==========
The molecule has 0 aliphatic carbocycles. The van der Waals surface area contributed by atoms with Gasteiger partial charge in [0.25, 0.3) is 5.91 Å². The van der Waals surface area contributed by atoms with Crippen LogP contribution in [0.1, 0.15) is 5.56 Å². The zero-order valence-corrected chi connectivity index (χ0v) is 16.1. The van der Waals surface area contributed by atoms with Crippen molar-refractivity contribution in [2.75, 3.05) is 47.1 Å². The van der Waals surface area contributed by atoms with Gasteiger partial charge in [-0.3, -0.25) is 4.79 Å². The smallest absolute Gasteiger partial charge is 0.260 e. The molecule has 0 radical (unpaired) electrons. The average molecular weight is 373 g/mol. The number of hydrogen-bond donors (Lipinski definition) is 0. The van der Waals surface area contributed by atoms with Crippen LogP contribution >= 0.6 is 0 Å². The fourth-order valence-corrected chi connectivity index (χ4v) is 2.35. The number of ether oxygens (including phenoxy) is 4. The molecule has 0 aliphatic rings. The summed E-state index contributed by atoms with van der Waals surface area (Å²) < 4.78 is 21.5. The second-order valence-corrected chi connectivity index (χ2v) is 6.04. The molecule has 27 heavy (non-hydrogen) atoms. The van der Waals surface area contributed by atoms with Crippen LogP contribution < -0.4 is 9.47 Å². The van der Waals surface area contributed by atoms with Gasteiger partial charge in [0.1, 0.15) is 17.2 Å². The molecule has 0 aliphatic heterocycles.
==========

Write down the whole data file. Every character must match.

The molecule has 0 aliphatic carbocycles. The van der Waals surface area contributed by atoms with Gasteiger partial charge in [0.25, 0.3) is 5.91 Å². The van der Waals surface area contributed by atoms with Crippen LogP contribution in [0.1, 0.15) is 5.56 Å². The zero-order valence-corrected chi connectivity index (χ0v) is 16.1. The van der Waals surface area contributed by atoms with Crippen molar-refractivity contribution in [2.75, 3.05) is 47.1 Å². The van der Waals surface area contributed by atoms with Gasteiger partial charge in [-0.3, -0.25) is 4.79 Å². The smallest absolute Gasteiger partial charge is 0.260 e. The molecule has 0 radical (unpaired) electrons. The average molecular weight is 373 g/mol. The number of hydrogen-bond donors (Lipinski definition) is 0. The van der Waals surface area contributed by atoms with Crippen LogP contribution >= 0.6 is 0 Å². The fourth-order valence-corrected chi connectivity index (χ4v) is 2.35. The number of ether oxygens (including phenoxy) is 4. The molecule has 0 aliphatic rings. The summed E-state index contributed by atoms with van der Waals surface area (Å²) < 4.78 is 21.5. The second-order valence-corrected chi connectivity index (χ2v) is 6.04. The molecule has 27 heavy (non-hydrogen) atoms. The van der Waals surface area contributed by atoms with Crippen LogP contribution < -0.4 is 9.47 Å². The van der Waals surface area contributed by atoms with Gasteiger partial charge in [0.1, 0.15) is 17.2 Å². The molecule has 0 aliphatic heterocycles.